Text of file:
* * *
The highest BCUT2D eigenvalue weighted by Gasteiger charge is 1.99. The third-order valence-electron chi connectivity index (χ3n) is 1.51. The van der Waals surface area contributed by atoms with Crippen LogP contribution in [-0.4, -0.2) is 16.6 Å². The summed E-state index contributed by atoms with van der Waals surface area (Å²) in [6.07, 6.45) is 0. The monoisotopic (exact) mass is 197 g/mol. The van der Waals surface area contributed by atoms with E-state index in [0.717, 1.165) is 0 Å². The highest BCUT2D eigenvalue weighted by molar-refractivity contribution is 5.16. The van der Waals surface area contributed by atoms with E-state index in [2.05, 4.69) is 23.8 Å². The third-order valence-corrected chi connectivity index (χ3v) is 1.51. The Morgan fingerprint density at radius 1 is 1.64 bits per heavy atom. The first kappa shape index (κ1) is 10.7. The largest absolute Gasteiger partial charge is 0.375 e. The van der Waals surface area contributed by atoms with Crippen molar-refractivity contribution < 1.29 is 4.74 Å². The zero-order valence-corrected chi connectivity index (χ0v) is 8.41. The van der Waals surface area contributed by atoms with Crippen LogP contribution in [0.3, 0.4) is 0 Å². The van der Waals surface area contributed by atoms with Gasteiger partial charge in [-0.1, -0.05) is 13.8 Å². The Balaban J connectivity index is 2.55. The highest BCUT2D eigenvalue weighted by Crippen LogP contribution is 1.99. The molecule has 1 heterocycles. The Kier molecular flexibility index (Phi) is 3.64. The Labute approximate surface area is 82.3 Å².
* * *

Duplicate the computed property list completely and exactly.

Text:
The highest BCUT2D eigenvalue weighted by Gasteiger charge is 1.99. The third-order valence-electron chi connectivity index (χ3n) is 1.51. The van der Waals surface area contributed by atoms with Crippen LogP contribution in [-0.4, -0.2) is 16.6 Å². The summed E-state index contributed by atoms with van der Waals surface area (Å²) in [6.07, 6.45) is 0. The monoisotopic (exact) mass is 197 g/mol. The van der Waals surface area contributed by atoms with E-state index in [0.717, 1.165) is 0 Å². The highest BCUT2D eigenvalue weighted by molar-refractivity contribution is 5.16. The van der Waals surface area contributed by atoms with E-state index in [2.05, 4.69) is 23.8 Å². The third-order valence-corrected chi connectivity index (χ3v) is 1.51. The Morgan fingerprint density at radius 1 is 1.64 bits per heavy atom. The first kappa shape index (κ1) is 10.7. The largest absolute Gasteiger partial charge is 0.375 e. The van der Waals surface area contributed by atoms with Crippen molar-refractivity contribution < 1.29 is 4.74 Å². The zero-order valence-corrected chi connectivity index (χ0v) is 8.41. The van der Waals surface area contributed by atoms with Crippen LogP contribution in [0.3, 0.4) is 0 Å². The van der Waals surface area contributed by atoms with Gasteiger partial charge in [-0.1, -0.05) is 13.8 Å². The Balaban J connectivity index is 2.55. The highest BCUT2D eigenvalue weighted by Crippen LogP contribution is 1.99. The molecule has 1 heterocycles. The Kier molecular flexibility index (Phi) is 3.64. The Labute approximate surface area is 82.3 Å².